|Claudia Schiffer (screenshot Opel Mokka clip)|
A pretty wise choice as Schiffer has more than a touch of class, elegance and intelligence to her, and Opel - the German subsidiary of the US car manufacturer General Motors - has its own very definite (German) identity and reputation for reliability and style.
And that's a point driven (ouch) home in the "It's a German" campaign.
The commercial for the Mokka is one that has been appearing frequently on French tellies.
Perhaps that's not a surprise as the market for subcompact crossover SUVs is a tough one and includes two "homemade" French models: the Peugeot 2008 and the Renault Captur.
Anyway, if you're not concentrating particularly during the 30-second spot, you could be forgiven for thinking that Opel is being intentionally "equivocal" while also relying on (and simultaneously breaking) gender stereotypes.
Because there's the matter of whose finger is really pressing the car's hill descent control button.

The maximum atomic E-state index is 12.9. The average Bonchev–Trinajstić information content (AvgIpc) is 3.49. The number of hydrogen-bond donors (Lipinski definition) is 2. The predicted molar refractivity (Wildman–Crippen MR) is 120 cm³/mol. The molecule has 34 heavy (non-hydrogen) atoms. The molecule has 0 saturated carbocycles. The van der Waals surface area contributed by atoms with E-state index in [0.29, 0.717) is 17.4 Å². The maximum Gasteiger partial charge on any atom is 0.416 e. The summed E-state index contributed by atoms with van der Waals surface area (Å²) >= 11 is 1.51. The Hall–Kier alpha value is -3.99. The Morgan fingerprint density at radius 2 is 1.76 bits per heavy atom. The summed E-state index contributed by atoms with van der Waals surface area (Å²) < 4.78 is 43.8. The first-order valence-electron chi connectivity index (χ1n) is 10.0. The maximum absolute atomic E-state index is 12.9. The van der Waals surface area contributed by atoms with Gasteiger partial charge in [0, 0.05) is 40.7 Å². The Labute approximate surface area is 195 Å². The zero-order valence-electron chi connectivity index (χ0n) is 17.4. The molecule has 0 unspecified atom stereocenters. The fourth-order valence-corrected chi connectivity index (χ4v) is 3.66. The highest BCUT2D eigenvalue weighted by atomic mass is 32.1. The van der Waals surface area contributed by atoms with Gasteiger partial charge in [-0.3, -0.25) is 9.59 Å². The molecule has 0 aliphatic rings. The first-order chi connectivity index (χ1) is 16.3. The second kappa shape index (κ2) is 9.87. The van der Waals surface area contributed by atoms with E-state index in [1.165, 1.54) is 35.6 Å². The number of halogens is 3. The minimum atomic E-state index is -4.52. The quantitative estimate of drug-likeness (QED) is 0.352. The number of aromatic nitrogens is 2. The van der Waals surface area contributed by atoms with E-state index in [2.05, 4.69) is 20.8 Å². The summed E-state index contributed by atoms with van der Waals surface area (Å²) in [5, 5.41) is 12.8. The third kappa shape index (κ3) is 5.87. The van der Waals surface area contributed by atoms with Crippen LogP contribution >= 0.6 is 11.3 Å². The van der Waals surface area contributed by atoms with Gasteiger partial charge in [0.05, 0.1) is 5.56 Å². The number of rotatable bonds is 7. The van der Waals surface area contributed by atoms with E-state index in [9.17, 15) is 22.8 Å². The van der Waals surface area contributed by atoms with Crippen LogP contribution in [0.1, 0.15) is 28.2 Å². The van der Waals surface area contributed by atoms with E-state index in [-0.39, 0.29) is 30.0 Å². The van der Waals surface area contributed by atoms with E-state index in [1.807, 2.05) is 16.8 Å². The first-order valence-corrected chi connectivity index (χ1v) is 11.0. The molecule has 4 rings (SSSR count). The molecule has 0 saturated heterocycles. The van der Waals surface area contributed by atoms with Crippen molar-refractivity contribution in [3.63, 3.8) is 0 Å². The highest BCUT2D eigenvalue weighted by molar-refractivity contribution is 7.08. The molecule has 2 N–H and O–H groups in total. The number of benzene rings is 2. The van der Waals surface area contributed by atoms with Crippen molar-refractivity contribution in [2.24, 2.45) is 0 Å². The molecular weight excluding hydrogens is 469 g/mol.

|Finger on the button (screenshot Opel Mokka clip)|
It's obvious really, but the lack of dialogue-action continuity could have you thinking otherwise.
The "plot" for the commercial runs along the following lines.
Schiffer pulls into the entrance of an underground car park.
A (smooth) male attendant chauvinistically asks (the of course blonde and by implication incapable) Schiffer whether she'll manage it down the ramp in her Opel Mokka.
"It's pretty steep," he tells her. "Maybe you need some help".
"OK," replies Schiffer. "Would you mind pressing that button."
It's at this point that a perfectly manicured and nail-lacquered index finger is seen pressing the hill descent control button with the attendant looking surprised as he steps away from the car and Schiffer accelerates down the ramp.
And this is where you might do a double take.
As Schiffer asked the attendant to press the hill descent control button as a way of "helping her" does that mean that he obliged and the finger belonged to him?
Of course not. But there's enough ambiguity of continuity and dialogue in the French clip to make you think (especially if you hadn't been paying attention) that...well, anything might be possible.
So a quick check on both the English and German versions reveals exactly the same dialogue and that finger pressing...which, although of course it must be Schiffer's could just be (for those who wish car manufacturers would surprise viewers a little more often by breaking with the clichés) the attendant's...oder?